Astronomers are set to begin scanning the night sky for nanosecond flashes of light from nearby stars using top-notch VERITAS technology as part of a grand SETI programme funded by a Russian science philanthropist.

Breakthrough Listen, the most in-depth Search for Extra-Terrestrial Intelligence (SETI) programme in history, has announced that its team will begin looking for new signs of alien life and presumably top-notch technology with the Very Energetic Radiation Imaging Telescope Array System (VERITAS) at the Fred Lawrence Whipple Observatory in Amado, Arizona.

Commenting on the move in a statement, Yuri Milner, a Russian billionaire particle physicist and founder of Breakthrough Listen, stressed that they don’t know yet where intelligent life beyond Earth exists and how exactly it interacts. “So our philosophy is to look in as many places, and in as many ways, as we can. VERITAS expands our range of observation even further”, he went on.

VERITAS promises a wealth of opportunities for scanning the night sky for nanosecond flashes of light from nearby stars, which are hoped to map alien communication one day by outshining nearby stars.

“With the addition of VERITAS, we’re sensitive to an important new class of signals: fast optical pulses”, Andrew Siemion, the director of Berkeley’s SETI Research Centre, said in a statement. “Optical communication has already been used by NASA to transmit high-definition images to Earth from the Moon, so there’s a reason to believe that an advanced civilisation might use a scaled-up version of this technology for interstellar communication”.

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VERITAS has looked for laser optical pulses produced by, among others, the mysteriously dimming Tabby’s star after speculation arrived that the dimming could have been caused by some ET megastructure coming in its way.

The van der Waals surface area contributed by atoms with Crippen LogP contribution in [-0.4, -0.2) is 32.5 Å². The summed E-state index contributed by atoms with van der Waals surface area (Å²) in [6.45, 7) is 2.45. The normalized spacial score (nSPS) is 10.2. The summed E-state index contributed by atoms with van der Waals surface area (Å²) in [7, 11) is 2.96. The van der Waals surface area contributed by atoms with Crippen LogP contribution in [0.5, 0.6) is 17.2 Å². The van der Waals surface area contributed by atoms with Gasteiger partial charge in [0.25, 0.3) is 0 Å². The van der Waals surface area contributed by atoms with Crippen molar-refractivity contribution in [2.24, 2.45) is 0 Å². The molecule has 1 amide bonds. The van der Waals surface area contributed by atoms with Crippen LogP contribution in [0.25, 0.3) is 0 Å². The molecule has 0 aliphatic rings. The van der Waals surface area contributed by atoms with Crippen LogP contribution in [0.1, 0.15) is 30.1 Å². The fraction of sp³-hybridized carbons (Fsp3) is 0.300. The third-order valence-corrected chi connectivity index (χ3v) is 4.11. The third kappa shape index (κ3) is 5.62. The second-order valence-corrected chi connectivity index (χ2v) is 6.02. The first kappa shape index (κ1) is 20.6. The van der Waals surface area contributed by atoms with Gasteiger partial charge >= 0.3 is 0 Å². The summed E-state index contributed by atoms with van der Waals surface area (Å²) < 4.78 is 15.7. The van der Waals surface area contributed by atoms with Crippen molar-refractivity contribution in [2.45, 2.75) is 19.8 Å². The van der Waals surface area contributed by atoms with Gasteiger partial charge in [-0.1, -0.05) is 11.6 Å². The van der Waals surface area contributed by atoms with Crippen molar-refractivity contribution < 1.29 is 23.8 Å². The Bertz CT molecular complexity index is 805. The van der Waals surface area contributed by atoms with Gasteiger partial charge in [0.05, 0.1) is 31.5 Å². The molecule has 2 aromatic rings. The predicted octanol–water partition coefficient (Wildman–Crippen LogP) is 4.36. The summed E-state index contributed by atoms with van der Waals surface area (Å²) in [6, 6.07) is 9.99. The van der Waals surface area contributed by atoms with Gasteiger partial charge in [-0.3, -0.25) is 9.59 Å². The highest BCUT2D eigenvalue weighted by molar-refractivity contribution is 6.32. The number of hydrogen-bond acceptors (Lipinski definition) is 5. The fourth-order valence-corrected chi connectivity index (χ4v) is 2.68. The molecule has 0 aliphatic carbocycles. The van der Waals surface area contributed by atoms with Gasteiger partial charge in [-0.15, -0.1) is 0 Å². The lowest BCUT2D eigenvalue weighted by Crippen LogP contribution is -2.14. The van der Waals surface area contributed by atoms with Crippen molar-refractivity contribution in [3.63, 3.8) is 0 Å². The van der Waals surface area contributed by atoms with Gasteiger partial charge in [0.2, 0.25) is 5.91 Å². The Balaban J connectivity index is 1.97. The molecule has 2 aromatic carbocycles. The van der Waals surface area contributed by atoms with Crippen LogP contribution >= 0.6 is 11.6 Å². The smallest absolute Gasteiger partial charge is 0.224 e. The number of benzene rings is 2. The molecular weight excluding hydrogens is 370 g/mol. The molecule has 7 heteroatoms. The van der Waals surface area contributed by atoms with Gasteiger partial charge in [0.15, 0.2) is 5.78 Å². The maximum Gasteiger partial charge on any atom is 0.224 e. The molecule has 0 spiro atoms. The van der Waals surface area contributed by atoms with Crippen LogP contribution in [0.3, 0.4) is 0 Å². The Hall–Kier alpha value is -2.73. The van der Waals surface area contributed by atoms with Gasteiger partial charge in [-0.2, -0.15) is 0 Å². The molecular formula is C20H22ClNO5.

There are currently around one million stars on the Breakthrough Listen target list, and most of them are 10 to 100 times closer to Earth than Tabby’s star – a fact that means even weaker flashes from alleged intelligent aliens could be detected by the project’s series of 12-metre optical telescopes, traditionally used to detect gamma rays. The telescopes have thus been considered perfectly well-suited for the mission, since they are capable of mapping very faint blue flashes of light called Cherenkov radiation, produced by gamma rays.

The Breakthrough Listen initiative is a $100 million, 10-year project that was kick-started back in 2015 and has since surveyed over 1,000 stars within 160 lightyears from Earth for signs of alien signals.

Renowned physicist Stephen Hawking partook in the launch of the initiative at the time, pronouncing its goals most inspiringly:

“Somewhere in the cosmos, perhaps intelligent life might be watching these lights of ours, aware of what they mean. Or do our lights wander a lifeless cosmos, unseen beacons announcing that, here on one rock, the universe discovered its existence?” going on to assume that either way, “there is no better question”.



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